The Minnesota and the federal FCA both prohibit the commencement of qui tam actions following public disclosure of false claims allegations. A whistleblower cannot maintain a qui tam action, and thereby collect a share of any recovery, if there has been public disclosure of the allegations, such as through the news media, unless the person commencing the action is the original source of the information and has direct and independent knowledge of the fraud. Independent knowledge "has been consistently defined as knowledge that is not dependent on public disclosure." Direct knowledge means the person has first-hand knowledge of the fraudulent misconduct, without an intervening agency.

Damages Permitted Under the Minnesota FCA

Monetary Damages and Attorney Fees

Identical to the federal FCA, the Minnesota FCA allows $5,500 to $11,000 per false claim plus three times the amount of damages actually incurred by the state. The repeated submission of similar claims over a period of months—such as monthly payment applications—can result in multiple violations, with penalties assessed separately for each one. Moreover, if the state or a relator wins an FCA action, the defendant may also be liable for attorney fees and other reasonable costs. Conversely, if the defendant prevails against a relator, the relator may be liable for reasonable costs and attorney fees incurred by the defendant, but only if the court finds the lawsuit was clearly frivolous or brought to harass the defendant. The state cannot be held liable for attorney fees or costs under any circumstances.

Alternate Remedies: Suspension or Debarment

In today's construction economy, the ability to pursue public projects may be critical to a company's survival. The Minnesota FCA, like the federal FCA, provides that, in addition to monetary penalties, the state may also pursue "alternate remedies" for FCA violations. The most common of these alternate remedies are suspension of a contractor from bidding on public projects for a period of months or years, or permanent exclusion of the contractor from such projects, also known as debarment.

The threat of suspension or debarment from state or federal projects can be more damaging to contractors than monetary sanctions, because almost all public entities (and many private owners) require contractors to disclose suspensions or debarments as part of the bidding process, thereby making it more difficult for those contractors to obtain work generally. Accordingly, the federal government routinely uses the threat of suspension or debarment to obtain favorable settlements of FCA cases. Contractors can expect the state of Minnesota to behave in similar fashion.

Limitations on Damages

Like the federal FCA, the Minnesota FCA imposes a penalty of "three times the amount of damages that the state or the political subdivision sustains because of" the FCA violation. However, federal case law has limited the federal government's ability to recover treble damages by requiring the government to prove it was actually damaged before there can be any trebling.

For example, in Daewoo Engineering & Construction Co. v. U.S., 557 F.3d 1332 (Fed. Cir. 2009), Daewoo contracted with the U.S. government to build a road in the Republic of Palau. Two years later, after major weather delays, Daewoo sought adjustment of the contract price and submitted a claim for an additional $64 million. The U.S. Court of Federal Claims and, later, the U.S. Court of Appeals for the Federal Circuit found that $50.6 million of Daewoo's $64 million claim was unsubstantiated, submitted solely as a negotiating ploy, and therefore fraudulent. Under the Contract Disputes Act (a separate federal law with its own anti-fraud provisions), Daewoo was required to pay the government a penalty equal to the full amount of its fraudulent claim (i.e., $50.6 million) and forfeit its remaining $13 million affirmative claim. However, Daewoo was only fined $10,000 under the FCA, because the courts concluded that the government did not sustain actual damage as a result of Daewoo's false claim (the government did not pay the claim), and therefore, the government was not entitled to treble damages.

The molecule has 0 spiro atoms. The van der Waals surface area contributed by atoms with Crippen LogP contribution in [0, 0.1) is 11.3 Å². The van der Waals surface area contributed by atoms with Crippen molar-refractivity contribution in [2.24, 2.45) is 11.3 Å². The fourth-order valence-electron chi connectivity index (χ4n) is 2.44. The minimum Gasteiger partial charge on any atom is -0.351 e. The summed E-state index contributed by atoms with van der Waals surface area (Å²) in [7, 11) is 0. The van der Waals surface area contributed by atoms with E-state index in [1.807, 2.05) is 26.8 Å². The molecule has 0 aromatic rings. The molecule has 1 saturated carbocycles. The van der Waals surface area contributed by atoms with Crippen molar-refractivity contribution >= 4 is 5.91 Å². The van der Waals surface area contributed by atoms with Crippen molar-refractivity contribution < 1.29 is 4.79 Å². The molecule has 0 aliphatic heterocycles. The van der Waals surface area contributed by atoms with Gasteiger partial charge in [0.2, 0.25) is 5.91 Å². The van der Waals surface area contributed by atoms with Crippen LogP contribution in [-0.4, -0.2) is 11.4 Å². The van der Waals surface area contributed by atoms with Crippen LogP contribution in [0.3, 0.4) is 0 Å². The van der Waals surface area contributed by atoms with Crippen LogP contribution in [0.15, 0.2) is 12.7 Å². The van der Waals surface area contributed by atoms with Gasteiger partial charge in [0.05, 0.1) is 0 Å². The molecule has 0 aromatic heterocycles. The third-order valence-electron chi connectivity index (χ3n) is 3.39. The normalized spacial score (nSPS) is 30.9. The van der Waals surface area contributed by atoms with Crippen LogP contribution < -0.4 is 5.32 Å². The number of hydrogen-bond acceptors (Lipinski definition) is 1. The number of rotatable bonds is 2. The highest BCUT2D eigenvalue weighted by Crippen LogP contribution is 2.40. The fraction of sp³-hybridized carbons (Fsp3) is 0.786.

Another limitation on damages found in both the Minnesota and the federal FCA is a provision which allows a contractor to avoid exposure to treble damages by self-reporting FCA violations. If, prior to the commencement of a formal investigation, the contractor provides information to the government about a suspected FCA violation and then cooperates fully with any subsequent investigation, the government will be limited to recovering double damages rather than treble damages.

Employer Liability Under the Minnesota FCA

Vicarious Liability

A major difference between the Minnesota FCA and the federal FCA is that, under the Minnesota FCA, an employer is not liable for an act committed by a nonmanagerial employee unless the employer "had knowledge of the act, ratified the act, or was reckless in the hiring or supervision of the employee."

This is an important distinction because the federal FCA imposes vicarious liability on employers for the acts of their employees. For example, in U.S. ex rel. Shackelford v. American Management Inc., 484 F. Supp. 2d 669 (E.D. Mich. 2007), the employer had no knowledge of a scheme among several employees to submit bogus purchase orders, yet the company was held vicariously liable for the resulting FCA violations.

However, it is important to note that the vicarious liability limitation under the Minnesota FCA only extends to nonmanagerial employees and only under the specific circumstances listed above. Vicarious liability still exists for the acts of managerial employees, which designation extends to numerous employees on a typical construction project.

Whistleblower Protection

Similar to the federal FCA, the Minnesota FCA holds employers liable for retaliation against whistleblowers who act in furtherance of the FCA—for example, by bringing an action as a relator. In addition to protecting employees, the recently amended federal FCA now protects contractors and agents of employers that help uncover FCA violations. In contrast, the Minnesota FCA whistleblower protection only applies to employees. The consequences of violating these provisions can include employer liability for damages in a civil action, reinstatement of the employee, payment of twice the amount of the employee's lost compensation, plus interest, and special and punitive damages. Federal case law has held that an employee must act specifically under the FCA in order for the whistleblower protections to apply.